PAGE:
Home

What's New

Contact:
Zack Hutchins
Director of Communications
518.465.7511

March 7, 2006

Study finds New York's above-average education spending yields average results

Despite spending 48 percent more than the per-pupil national average, New York ranks 24th in academic achievement among the 50 states and the District of Columbia, a new analysis of education by the American Legislative Exchange Council (ALEC) shows.

"Again this year, [ALEC's] Report Card on American Education finds no evident correlation between increasing conventional measures of educational inputs—such as dramatic increases in education spending or keeping pupil-teacher ratios at a very low level—and improving student achievement—such as average scores on standardized tests," Georgia State Representative and 2005 ALEC Chairman Earl Ehrhart wrote in the report's introduction.

"Lawmakers cannot spend our way to better grades by simply expending more public funds on education without demanding academic achievement in return."

New York, with the nation's highest per-pupil spending and a below average student-to-teacher ratio, experienced little improvement in reading proficiency over the past three years, the report said.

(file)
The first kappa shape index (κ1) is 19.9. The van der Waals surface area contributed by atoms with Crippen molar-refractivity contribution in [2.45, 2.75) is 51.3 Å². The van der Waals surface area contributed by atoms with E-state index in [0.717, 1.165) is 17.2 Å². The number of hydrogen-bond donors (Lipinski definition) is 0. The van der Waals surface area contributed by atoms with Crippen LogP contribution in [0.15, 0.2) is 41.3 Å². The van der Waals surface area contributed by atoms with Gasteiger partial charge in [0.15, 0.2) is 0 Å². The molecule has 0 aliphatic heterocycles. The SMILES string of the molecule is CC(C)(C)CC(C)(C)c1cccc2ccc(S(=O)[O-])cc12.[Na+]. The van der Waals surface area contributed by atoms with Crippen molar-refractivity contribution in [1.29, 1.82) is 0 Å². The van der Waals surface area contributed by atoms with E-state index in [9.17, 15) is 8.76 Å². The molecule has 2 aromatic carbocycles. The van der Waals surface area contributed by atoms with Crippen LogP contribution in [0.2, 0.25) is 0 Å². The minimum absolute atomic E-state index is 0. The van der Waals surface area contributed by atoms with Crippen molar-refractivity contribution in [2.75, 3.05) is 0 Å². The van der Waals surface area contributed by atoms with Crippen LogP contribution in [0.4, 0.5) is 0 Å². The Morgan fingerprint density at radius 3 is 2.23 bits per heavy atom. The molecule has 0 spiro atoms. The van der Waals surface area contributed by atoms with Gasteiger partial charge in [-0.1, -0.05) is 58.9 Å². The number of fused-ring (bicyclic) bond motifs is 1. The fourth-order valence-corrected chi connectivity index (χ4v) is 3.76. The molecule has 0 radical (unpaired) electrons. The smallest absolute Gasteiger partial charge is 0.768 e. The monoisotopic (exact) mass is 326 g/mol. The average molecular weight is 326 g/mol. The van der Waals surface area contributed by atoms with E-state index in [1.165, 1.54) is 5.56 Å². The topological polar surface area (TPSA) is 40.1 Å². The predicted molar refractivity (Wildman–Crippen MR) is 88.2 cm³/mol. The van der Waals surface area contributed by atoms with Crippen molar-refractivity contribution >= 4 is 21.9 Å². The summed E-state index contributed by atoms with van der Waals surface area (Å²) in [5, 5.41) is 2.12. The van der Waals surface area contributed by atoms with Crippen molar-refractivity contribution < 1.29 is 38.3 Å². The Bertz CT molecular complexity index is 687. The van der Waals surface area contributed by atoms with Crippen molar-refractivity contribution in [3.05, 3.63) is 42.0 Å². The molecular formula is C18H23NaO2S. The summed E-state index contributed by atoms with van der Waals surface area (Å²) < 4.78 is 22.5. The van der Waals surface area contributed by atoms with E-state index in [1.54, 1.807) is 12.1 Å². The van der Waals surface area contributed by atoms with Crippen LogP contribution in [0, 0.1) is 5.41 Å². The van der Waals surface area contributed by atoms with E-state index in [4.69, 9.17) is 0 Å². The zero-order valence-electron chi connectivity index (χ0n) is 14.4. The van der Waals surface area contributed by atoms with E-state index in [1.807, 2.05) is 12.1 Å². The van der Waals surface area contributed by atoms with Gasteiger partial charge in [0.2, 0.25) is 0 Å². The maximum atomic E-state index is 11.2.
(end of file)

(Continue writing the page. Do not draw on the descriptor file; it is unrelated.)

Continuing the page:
The state's math and SAT scores improved 3.4 and 3.5 percent respectively over the same time period.

The report found that the state's average per-pupil spending was $13,561 in 2003, 48 percent more than the national average of $9,136.

The report card compares average SAT, ACT and National Assessment of Educational Progress (NAEP) scores in each state to that state's average per-pupil spending, teacher-to-student ratio and other financial measures.

The report card found that while per-pupil expenditures have increased by 78 percent over the last two decades, student performance has increased only slightly during the same time. "Seventy-three percent of American eighth graders are still performing below proficiency in math, according to the 2003 National Assessment of Education Progress test," the report said.

The study also found that:

The full report is available in PDF format at www.alec.org/meSWFiles/pdf/Report_Card_on_American_Education.pdf.